On June 24, 2013, the Supreme Court of the United States handed down two employer-friendly decisions that will make it more difficult for plaintiffs to prevail in discrimination suits based on race, color, religion, sex, or national origin under Title VII of the Civil Rights Act. These decisions will significantly and seriously effect an employee’s right to a discrimination-free workplace.
Special thanks to Gowen Group Law Clerk John Langlois for producing this post.
On November 9th, 2012 the United States Supreme Court granted review of the case of Maryland v. King to determine if collecting and analyzing the DNA of people arrested and charged with serious crimes is allowed under the Fourth Amendment. The case will be reviewed next year.
The review is in response to a ruling by the Maryland Court of Appeals. That state court held that collection of DNA samples from arrestees prior to conviction violated the Fourth Amendment right to be free from unreasonable, warrantless searches. Maryland first enacted legislation establishing a DNA database in 1994. Collection of DNA samples was originally limited to individuals convicted of violent crimes or attempts at those crimes. In 2008 the law was expanded to allow collection upon arrest rather than after conviction.
In a recent post entitled ‘Why Firing a Bad Cop is Damn Near Impossible‘, Mike Riggs of Reason.com recounts the now infamous pictures of Rhode Island police officer Edward Krawetz kicking a handcuffed women in the head.
Three years later, in March of 2012, Officer Krawetz was convicted of felony battery, but his 10 year sentence was immediately suspended in lieu of anger management classes. Riggs’ article draws attention to the fact that despite the conviction and public scrutiny, Krawetz was not fired from the Lincoln Police Department, mostly thanks to the “law enforcement bill of rights.”
About two weeks ago was the memorial service for one of my former clients, Ms. Shirley Riley. I met Ms. Riley through some pro bono work I was doing for her in March 2009 for the Washington Legal Clinic for the Homeless. At that time I was nearly a year into doing pro bono work for the Clinic; but it was through Ms. Riley’s set of circumstances that I became intimate with the functions of the D.C. Department of Human Services (DHS) and its failings with regard to serving those with disabilities in the DC shelter system. It was also through Ms. Riley’s situation that I became even more intimate with the good pro bono legal work can do for individuals and society-at-large.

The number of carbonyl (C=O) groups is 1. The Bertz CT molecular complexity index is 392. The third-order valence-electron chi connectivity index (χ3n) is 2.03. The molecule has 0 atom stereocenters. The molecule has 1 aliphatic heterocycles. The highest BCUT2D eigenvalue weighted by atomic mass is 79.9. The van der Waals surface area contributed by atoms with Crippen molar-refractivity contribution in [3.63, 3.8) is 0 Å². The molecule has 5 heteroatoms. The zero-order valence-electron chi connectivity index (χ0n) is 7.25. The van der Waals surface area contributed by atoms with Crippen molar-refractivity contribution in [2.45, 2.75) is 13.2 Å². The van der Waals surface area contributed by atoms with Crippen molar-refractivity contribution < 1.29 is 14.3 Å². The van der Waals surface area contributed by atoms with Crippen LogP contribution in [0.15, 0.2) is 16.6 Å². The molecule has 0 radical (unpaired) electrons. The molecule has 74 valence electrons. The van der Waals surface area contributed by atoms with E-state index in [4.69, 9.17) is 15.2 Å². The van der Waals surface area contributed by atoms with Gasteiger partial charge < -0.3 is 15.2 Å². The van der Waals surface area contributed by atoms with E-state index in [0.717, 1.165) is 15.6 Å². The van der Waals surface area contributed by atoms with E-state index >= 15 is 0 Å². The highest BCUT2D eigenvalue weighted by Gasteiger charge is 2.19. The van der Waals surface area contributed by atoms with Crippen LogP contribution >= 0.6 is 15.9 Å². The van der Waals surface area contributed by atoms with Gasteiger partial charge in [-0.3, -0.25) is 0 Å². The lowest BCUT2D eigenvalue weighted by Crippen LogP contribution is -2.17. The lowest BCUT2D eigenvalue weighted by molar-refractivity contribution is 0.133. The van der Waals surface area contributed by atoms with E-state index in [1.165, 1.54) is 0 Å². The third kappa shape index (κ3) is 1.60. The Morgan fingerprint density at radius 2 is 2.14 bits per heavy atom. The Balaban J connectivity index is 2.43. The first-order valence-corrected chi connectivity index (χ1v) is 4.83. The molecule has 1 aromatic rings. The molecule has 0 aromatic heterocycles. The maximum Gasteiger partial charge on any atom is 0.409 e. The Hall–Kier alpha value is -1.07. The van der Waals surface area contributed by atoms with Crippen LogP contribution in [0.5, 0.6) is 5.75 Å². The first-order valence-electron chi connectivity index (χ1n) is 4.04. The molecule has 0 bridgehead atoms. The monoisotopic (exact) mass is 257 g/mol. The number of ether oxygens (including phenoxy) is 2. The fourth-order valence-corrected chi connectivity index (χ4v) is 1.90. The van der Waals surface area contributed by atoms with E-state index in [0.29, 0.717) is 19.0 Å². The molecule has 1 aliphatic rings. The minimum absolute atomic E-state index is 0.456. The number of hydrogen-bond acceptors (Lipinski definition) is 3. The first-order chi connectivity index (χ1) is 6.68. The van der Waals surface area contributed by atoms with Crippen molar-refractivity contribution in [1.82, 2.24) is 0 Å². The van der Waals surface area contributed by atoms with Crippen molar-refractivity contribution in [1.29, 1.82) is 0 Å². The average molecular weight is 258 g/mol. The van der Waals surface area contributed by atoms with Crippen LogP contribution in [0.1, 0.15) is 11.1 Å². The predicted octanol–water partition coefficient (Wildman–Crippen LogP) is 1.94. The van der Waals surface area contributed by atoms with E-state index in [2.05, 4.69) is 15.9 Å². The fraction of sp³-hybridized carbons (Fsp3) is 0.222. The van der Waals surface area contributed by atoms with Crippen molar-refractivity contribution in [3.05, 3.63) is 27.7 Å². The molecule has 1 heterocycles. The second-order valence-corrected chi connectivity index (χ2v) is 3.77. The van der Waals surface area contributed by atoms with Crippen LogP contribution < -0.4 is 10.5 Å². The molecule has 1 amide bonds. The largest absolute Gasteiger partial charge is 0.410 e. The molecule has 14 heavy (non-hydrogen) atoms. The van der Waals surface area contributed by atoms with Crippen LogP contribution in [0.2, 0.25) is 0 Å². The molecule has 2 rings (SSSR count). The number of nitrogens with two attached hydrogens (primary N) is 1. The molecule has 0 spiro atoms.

Ms. Riley had impairments that required she have an accessible room and a location with no communal setting. She was placed at one of the city’s main shelters, DC General, which provided neither of these accommodations at the time. Taking the typical course of action, I began using the administrative process to have Ms. Riley moved to a better environment. Unfortunately, my efforts were not initially being responded to by DHS. I even had to go so far as to testify before DHS on Ms. Riley’s behalf to bring its shortcomings to the attention of DHS leadership. Ms. Riley was eventually moved from the shelter to an apartment-style residence and provided a more accommodating environment. In the end, litigation was initiated by Ms. Riley and my colleague at the Legal Clinic, Amber Harding.
On Thursday, May 31, 2012 the First Circuit Federal Court of Appeals, sitting in Boston, ruled that Section 3 of the Defense of Marriage Act (DOMA) violates the Constitution and should be struck down. [Decision here.]
Section 3 of DOMA states marriage is between a man and a woman, which means that gay married couples are ineligible for federal benefits, such as tax breaks and Social Security survivor benefits afforded to straight couples, those benefits being based on the marriage state.